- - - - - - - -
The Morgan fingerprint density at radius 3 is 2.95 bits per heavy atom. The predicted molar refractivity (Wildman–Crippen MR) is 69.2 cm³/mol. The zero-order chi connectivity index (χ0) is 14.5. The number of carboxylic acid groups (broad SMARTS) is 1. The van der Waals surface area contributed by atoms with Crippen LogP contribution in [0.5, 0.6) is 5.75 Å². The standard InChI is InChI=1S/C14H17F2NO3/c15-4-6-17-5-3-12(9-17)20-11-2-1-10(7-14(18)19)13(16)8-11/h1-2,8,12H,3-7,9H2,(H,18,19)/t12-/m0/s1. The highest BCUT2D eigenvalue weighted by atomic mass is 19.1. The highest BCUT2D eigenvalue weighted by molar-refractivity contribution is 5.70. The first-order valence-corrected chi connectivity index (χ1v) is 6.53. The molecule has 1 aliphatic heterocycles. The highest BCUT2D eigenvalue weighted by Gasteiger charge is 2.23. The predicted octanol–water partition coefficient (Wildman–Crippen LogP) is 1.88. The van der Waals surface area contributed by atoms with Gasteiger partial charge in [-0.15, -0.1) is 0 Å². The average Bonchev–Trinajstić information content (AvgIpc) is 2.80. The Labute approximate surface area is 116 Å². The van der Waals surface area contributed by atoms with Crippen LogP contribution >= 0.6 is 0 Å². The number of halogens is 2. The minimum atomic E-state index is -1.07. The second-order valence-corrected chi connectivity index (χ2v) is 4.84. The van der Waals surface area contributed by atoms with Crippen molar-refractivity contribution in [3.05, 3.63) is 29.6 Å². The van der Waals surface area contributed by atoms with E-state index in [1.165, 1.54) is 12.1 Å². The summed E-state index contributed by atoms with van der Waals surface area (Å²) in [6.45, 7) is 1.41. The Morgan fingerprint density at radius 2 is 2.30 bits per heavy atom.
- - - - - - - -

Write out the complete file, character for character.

The Morgan fingerprint density at radius 3 is 2.95 bits per heavy atom. The predicted molar refractivity (Wildman–Crippen MR) is 69.2 cm³/mol. The zero-order chi connectivity index (χ0) is 14.5. The number of carboxylic acid groups (broad SMARTS) is 1. The van der Waals surface area contributed by atoms with Crippen LogP contribution in [0.5, 0.6) is 5.75 Å². The standard InChI is InChI=1S/C14H17F2NO3/c15-4-6-17-5-3-12(9-17)20-11-2-1-10(7-14(18)19)13(16)8-11/h1-2,8,12H,3-7,9H2,(H,18,19)/t12-/m0/s1. The highest BCUT2D eigenvalue weighted by atomic mass is 19.1. The highest BCUT2D eigenvalue weighted by molar-refractivity contribution is 5.70. The first-order valence-corrected chi connectivity index (χ1v) is 6.53. The molecule has 1 aliphatic heterocycles. The highest BCUT2D eigenvalue weighted by Gasteiger charge is 2.23. The predicted octanol–water partition coefficient (Wildman–Crippen LogP) is 1.88. The van der Waals surface area contributed by atoms with Gasteiger partial charge in [-0.15, -0.1) is 0 Å². The average Bonchev–Trinajstić information content (AvgIpc) is 2.80. The Labute approximate surface area is 116 Å². The van der Waals surface area contributed by atoms with Crippen LogP contribution >= 0.6 is 0 Å². The number of halogens is 2. The minimum atomic E-state index is -1.07. The second-order valence-corrected chi connectivity index (χ2v) is 4.84. The van der Waals surface area contributed by atoms with Crippen molar-refractivity contribution in [3.05, 3.63) is 29.6 Å². The van der Waals surface area contributed by atoms with E-state index in [1.165, 1.54) is 12.1 Å². The summed E-state index contributed by atoms with van der Waals surface area (Å²) in [6.45, 7) is 1.41. The Morgan fingerprint density at radius 2 is 2.30 bits per heavy atom.